January 30, 2014

How to Hold on & Let Go at the Same Time.

If you touch something that is hot and burns, it is easy to jump back and let go—unless it is an emotional burn.

The thing about emotions is they have no timeline. In fact, as much as the ego attempts to get them on board with deadlines, appointments and finality, emotions just don’t get it. Emotions are what connect us to infinity. They are the source of spiritual awakening and intellectual undoing.

I know this because I’ve been batted around by the two for the past six months (my whole life, really).

My boyfriend and I broke up a few months back; my mind knows this to be true but my emotions still think we are dating. My heart still sings if I see a text message from him illuminate my phone. I found myself reaching for his body next to mine as I traversed that liminal space between slumber and waking. I’m not the first woman or the last woman to wonder out loud to herself, “How do I let go of this mess and hold onto the hope I will get what I really want?”

Conventional wisdom would have everyone believe that the answer to this question and to avoiding disaster is to love yourself first. This type of wisdom expounds further with such clever catch phrases as move on, let go, there is something better for you, and my personal favorite: you learned from it.

These are as much helpful as they are antidotal.

Much like love, learning from things never ends. Even if you want it to end there is some sort of mechanism built in to patterns that dictates one must absolutely learn their lessons.

This is what I know about that: I am a professional at the “cut and run” technique. When the going gets tough, I never stay pass my threshold. When I was young I had a massive threshold for bullshit. I would put up with abusive boyfriends, diminish my needs and minimize my glory in order to fit in. The only thing that has shifted with age is that my lack of tolerance for bullshit has been matched by my lack of tolerance for change; some would say this is a good thing—I just think I have emotional osteoporosis. I err on the side of rigidity versus fluidity.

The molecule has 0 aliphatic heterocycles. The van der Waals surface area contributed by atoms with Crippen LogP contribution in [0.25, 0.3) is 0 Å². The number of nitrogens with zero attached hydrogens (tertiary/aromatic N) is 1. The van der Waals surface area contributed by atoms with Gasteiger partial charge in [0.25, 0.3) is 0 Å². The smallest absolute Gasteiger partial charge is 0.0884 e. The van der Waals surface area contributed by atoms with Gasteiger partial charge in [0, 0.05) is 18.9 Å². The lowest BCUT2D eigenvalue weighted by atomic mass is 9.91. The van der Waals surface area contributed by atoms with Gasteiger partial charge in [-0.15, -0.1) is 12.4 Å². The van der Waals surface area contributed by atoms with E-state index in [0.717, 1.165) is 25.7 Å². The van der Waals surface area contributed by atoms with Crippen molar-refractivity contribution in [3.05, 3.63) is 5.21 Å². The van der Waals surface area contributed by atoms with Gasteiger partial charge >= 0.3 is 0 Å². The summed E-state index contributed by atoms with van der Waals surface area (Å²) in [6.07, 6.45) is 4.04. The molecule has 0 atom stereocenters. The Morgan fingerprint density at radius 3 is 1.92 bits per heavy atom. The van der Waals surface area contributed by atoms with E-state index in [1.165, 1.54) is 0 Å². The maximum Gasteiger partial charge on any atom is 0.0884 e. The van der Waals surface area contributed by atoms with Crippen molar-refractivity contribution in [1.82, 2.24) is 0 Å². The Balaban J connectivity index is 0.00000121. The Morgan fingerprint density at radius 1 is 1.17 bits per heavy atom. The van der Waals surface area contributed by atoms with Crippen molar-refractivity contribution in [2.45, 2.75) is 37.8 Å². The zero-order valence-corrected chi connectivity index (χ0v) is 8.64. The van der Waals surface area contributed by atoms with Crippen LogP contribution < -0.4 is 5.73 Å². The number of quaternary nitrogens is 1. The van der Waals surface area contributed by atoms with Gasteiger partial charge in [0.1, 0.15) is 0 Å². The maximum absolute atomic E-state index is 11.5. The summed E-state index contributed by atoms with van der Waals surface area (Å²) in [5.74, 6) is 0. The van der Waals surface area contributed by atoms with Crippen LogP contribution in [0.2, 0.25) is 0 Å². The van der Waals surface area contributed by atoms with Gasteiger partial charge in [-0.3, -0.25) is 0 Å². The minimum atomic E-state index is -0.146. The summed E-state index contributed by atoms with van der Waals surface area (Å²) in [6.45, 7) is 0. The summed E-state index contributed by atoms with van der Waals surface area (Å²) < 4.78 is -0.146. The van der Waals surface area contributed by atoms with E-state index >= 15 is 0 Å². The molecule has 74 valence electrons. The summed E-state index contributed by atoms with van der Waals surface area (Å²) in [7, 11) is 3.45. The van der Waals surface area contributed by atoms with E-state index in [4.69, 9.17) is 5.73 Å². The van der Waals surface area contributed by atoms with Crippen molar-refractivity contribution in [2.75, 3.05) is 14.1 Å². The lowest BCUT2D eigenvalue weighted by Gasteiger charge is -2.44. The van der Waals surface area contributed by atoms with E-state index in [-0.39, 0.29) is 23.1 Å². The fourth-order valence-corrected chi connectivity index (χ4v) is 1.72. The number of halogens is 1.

I just want to fit in as long as I can ascribe to my unique rebel code. Like most Americans, I want to be a comfortable non-conformist.

I’m still holding tightly to my artistic integrity; therefore, fitting in in high school was a cake walk compared to fitting in in the real world where there is a premium put on growing up and settling down—conforming. I know we’ve traded Keeping Up with the Jones with Keeping Up with the Kardashians. The point is it is near impossible to keep up.

(Okay, it is totally impossible to keep up. You know why? Because only you can live your life. )

The answer to simultaneously letting go and holding on is to not compare yourself to others. Remember that all advice is derived from life experience. No one has your life experience but you. In my case, it takes me years to get over a relationship I invested in because I always seem to invest all I have…after we have broken up.

Isn’t it funny how that happens? I put so many safe guards in place while dating that I forget to be friends with the person I fell in love with. Further, I am busy making sure they make me feel safe by living up to standards that were created long before we ever coupled up.

Basically, I fuck myself.

And when the relationship ends because the other person is busy doing their own work and not doing my work for me, it wakes me up.

The simple way to put it is that I am used to learning through separation and not togetherness; the irony is not lost on me. I am guarding against the things I want the most. (It is okay if you are laughing right now because you recognize you do this too.)